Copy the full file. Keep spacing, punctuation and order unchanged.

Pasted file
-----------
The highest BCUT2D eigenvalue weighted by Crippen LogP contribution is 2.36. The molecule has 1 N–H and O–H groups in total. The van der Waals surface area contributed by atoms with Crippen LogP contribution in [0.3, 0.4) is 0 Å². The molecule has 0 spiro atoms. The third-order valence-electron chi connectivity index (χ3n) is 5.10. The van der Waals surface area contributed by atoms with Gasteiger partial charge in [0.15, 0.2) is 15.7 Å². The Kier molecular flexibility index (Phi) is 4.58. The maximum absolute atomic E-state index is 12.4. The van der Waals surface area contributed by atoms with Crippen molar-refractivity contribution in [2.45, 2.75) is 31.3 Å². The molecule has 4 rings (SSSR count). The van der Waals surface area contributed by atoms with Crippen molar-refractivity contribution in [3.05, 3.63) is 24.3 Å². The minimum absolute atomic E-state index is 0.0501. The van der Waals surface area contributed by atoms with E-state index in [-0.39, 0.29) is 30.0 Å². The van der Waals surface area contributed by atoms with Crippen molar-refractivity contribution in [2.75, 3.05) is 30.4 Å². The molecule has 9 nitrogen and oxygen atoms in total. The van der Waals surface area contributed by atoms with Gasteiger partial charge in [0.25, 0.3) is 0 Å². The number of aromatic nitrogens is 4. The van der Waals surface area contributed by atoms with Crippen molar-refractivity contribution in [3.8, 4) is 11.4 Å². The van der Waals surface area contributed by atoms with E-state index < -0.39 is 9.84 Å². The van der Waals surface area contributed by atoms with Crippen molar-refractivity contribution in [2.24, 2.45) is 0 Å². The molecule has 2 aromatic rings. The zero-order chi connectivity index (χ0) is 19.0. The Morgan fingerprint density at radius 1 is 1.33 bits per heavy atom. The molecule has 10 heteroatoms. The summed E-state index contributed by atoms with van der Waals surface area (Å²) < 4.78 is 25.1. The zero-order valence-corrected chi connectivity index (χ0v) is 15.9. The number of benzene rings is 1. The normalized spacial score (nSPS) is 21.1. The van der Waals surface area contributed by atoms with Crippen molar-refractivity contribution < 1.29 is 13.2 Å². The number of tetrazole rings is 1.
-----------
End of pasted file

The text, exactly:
The highest BCUT2D eigenvalue weighted by Crippen LogP contribution is 2.36. The molecule has 1 N–H and O–H groups in total. The van der Waals surface area contributed by atoms with Crippen LogP contribution in [0.3, 0.4) is 0 Å². The molecule has 0 spiro atoms. The third-order valence-electron chi connectivity index (χ3n) is 5.10. The van der Waals surface area contributed by atoms with Gasteiger partial charge in [0.15, 0.2) is 15.7 Å². The Kier molecular flexibility index (Phi) is 4.58. The maximum absolute atomic E-state index is 12.4. The van der Waals surface area contributed by atoms with Crippen molar-refractivity contribution in [2.45, 2.75) is 31.3 Å². The molecule has 4 rings (SSSR count). The van der Waals surface area contributed by atoms with Crippen molar-refractivity contribution in [3.05, 3.63) is 24.3 Å². The minimum absolute atomic E-state index is 0.0501. The van der Waals surface area contributed by atoms with E-state index in [-0.39, 0.29) is 30.0 Å². The van der Waals surface area contributed by atoms with Crippen molar-refractivity contribution in [2.75, 3.05) is 30.4 Å². The molecule has 9 nitrogen and oxygen atoms in total. The van der Waals surface area contributed by atoms with Gasteiger partial charge in [0.25, 0.3) is 0 Å². The number of aromatic nitrogens is 4. The van der Waals surface area contributed by atoms with Crippen molar-refractivity contribution in [3.8, 4) is 11.4 Å². The van der Waals surface area contributed by atoms with E-state index < -0.39 is 9.84 Å². The van der Waals surface area contributed by atoms with Crippen molar-refractivity contribution in [2.24, 2.45) is 0 Å². The molecule has 2 aromatic rings. The zero-order chi connectivity index (χ0) is 19.0. The Morgan fingerprint density at radius 1 is 1.33 bits per heavy atom. The molecule has 10 heteroatoms. The summed E-state index contributed by atoms with van der Waals surface area (Å²) < 4.78 is 25.1. The zero-order valence-corrected chi connectivity index (χ0v) is 15.9. The number of benzene rings is 1. The normalized spacial score (nSPS) is 21.1. The van der Waals surface area contributed by atoms with Crippen molar-refractivity contribution < 1.29 is 13.2 Å². The number of tetrazole rings is 1.